VIA SATELLITE: So, what are those costs? If I am a country and I want my own space-based capability, what is the realistic cost for one of these satellites?
Choi: We are talking about $65 million for a 48 by 36 Megahertz (Mhz) of C-/Ku-band and $85 million for a 85 Gigabits Per Second (Gbps) for an HTS in Ka-band. That will be our published rate. It is similar to what SpaceX does. We don’t discriminate if you are a small country, large country, and we will offer it to you. But, what we won’t do is a lot of customization. We will stick with what we know which is building a very capable C-/Ku- satellite or a HTS. But, they are designed for small nations. We don’t want to compete against Boeing and Airbus making huge satellites. They are probably better equipped to handle that demand. We want to handle the customers with smaller requirements.
VIA SATELLITE: What is the commercial timeline for launching this business? When are you likely to announce your first customers?
Choi: We took about a year to design the satellite. We have hired Stellar Solutions to do an independent technical risk assessment on our design. They gave us a very positive report. There is not much risk with the technology choices that we have made. So, once that report was completed, we started to go to commercial customers to make proposals based on that. At the end of 2018, we signed our first customer. We are targeting the delivery to orbit in 18 months for the first satellite, and we believe after the first year, we should be able to deliver the satellite to orbit within a 12-month period.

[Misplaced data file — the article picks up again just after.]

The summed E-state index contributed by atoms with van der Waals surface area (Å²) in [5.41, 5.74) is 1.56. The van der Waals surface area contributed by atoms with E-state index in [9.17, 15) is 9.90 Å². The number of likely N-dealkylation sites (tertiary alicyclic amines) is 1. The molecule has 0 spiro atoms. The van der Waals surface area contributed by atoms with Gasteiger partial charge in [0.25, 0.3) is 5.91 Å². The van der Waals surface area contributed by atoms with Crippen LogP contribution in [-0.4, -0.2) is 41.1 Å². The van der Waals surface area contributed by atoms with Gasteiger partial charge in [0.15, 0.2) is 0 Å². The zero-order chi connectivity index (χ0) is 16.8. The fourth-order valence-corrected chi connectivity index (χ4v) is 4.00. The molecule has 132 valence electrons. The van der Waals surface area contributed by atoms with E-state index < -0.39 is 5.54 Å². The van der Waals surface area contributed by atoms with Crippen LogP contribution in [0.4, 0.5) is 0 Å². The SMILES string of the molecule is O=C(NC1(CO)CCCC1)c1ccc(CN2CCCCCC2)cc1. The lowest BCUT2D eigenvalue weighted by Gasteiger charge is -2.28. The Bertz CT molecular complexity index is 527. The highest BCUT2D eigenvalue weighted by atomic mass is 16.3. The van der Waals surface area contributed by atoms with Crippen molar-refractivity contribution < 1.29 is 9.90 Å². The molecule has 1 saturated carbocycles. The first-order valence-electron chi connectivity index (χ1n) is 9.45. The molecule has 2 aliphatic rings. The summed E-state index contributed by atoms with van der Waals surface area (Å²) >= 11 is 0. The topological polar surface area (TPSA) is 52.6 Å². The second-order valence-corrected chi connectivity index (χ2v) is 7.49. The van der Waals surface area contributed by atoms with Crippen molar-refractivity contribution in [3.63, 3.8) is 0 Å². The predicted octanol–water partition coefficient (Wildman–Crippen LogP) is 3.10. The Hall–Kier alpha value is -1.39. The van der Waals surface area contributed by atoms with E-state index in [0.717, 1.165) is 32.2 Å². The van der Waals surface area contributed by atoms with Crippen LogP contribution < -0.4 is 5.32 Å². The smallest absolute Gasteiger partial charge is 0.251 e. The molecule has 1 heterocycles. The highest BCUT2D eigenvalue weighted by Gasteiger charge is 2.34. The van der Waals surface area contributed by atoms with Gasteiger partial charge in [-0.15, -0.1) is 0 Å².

VIA SATELLITE: So, if we were having this conversation at the back end of 2019, how many contracts would you have hoped to sign in the first year?
Choi: I believe by the end of this year we will have signed at least two satellites. We are planning to launch four to six satellites each year on a yearly basis. We are pretty confident we will hit those numbers
VIA SATELLITE: So, 12 contracts in total by the end of next year?
Choi: I would say between six and 10 contracts by the end of next year.
VIA SATELLITE: Where will you make the satellites?
Choi: The entirety of the satellite payload and bus will be manufactured in the United States. We are working with several key critical vendors that are building the payload, and one primary, innovative bus manufacturer. We feel strongly today that we have the only bus that exists today that is a lightweight and Geosynchronous capable. This bus has already launched several times in 2018 on some government programs and we are merging that bus with best of breed payload technologies that we designed and that our payload subcontractors are building for us. We strongly feel we will able to reach price targets that are very competitive. In the Saturn core team, we have 10 people and we are supported by our vendors. So, the core management team that we have is doing the high-level system design, finance, and we are managing the sub-contractors that are putting this together. The Curvalux team has a similar number.